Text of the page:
They were disturbed by Legolas, who poked his blond head round the workroom door with the air of one who hopes to catch his superior in an embarrassing position. "Lord Elrond," he said. "We have guests."


            "So you are healers too?" inquired Elrond, seated in his throne-chair with his fingers steepled and his arched eyebrows raised a little further. Alex was standing unobtrusively behind the pillars at the edge of the hall; every other pair of eyes was fixed firmly on the three tall, slender figures who stood before Elrond.

            The tallest, whose black hair was unbound and reached to the floor, made a deep obeisance. "We have a little skill, my lord. My name is Sepulchravia de Mortuis. These are my sisters, Aurilienduilienar Eosiriel the Morningstar and Enitharmon Urizelaien. We come to serve you, and to study under you."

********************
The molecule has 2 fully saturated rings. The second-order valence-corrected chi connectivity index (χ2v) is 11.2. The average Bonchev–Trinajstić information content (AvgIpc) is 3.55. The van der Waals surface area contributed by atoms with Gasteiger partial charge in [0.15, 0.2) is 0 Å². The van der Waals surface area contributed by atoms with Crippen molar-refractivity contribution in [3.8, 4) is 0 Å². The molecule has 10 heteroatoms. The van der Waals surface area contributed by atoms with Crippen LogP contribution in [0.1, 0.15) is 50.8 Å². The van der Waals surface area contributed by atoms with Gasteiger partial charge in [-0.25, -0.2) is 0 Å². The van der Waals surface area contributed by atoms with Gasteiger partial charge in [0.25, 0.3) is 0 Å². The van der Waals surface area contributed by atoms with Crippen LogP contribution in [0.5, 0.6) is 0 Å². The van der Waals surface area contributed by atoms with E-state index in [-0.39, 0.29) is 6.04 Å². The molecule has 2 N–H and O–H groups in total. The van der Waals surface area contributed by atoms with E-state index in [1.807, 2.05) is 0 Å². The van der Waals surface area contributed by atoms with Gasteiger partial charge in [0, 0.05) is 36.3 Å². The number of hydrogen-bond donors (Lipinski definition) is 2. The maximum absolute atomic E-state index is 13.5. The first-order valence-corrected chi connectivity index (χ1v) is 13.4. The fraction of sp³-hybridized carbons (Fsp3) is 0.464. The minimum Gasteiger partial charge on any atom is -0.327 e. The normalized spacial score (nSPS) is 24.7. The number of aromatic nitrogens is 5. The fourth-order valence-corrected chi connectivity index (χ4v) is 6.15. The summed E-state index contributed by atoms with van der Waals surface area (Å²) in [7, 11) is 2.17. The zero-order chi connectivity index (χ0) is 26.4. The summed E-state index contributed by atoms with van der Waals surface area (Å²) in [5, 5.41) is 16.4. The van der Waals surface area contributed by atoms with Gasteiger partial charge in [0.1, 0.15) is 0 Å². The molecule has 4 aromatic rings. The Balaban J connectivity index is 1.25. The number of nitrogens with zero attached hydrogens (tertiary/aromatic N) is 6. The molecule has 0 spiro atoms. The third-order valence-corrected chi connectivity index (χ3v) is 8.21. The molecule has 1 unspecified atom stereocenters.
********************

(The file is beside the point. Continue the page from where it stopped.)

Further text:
"I see," said Elrond, a little weakly. "And...such high-born ladies have studied in a House of Healing?"

            Sepulchravia's perfect porcelain face tightened briefly. "My lord, our past is not a happy one. We have been driven from our home. I...." She bowed her lovely head. Elrond blinked a few times, as if to clear his vision.

            "I am sorry," he said. "Your business is your own. I welcome you to Rivendell,  my ladies. We are glad to see you come."

            All three of them curtseyed to him with deep, slow grace. "We are honoured, Lord Elrond," said Sepulchravia. "May we be allowed to visit the Ringbearer?"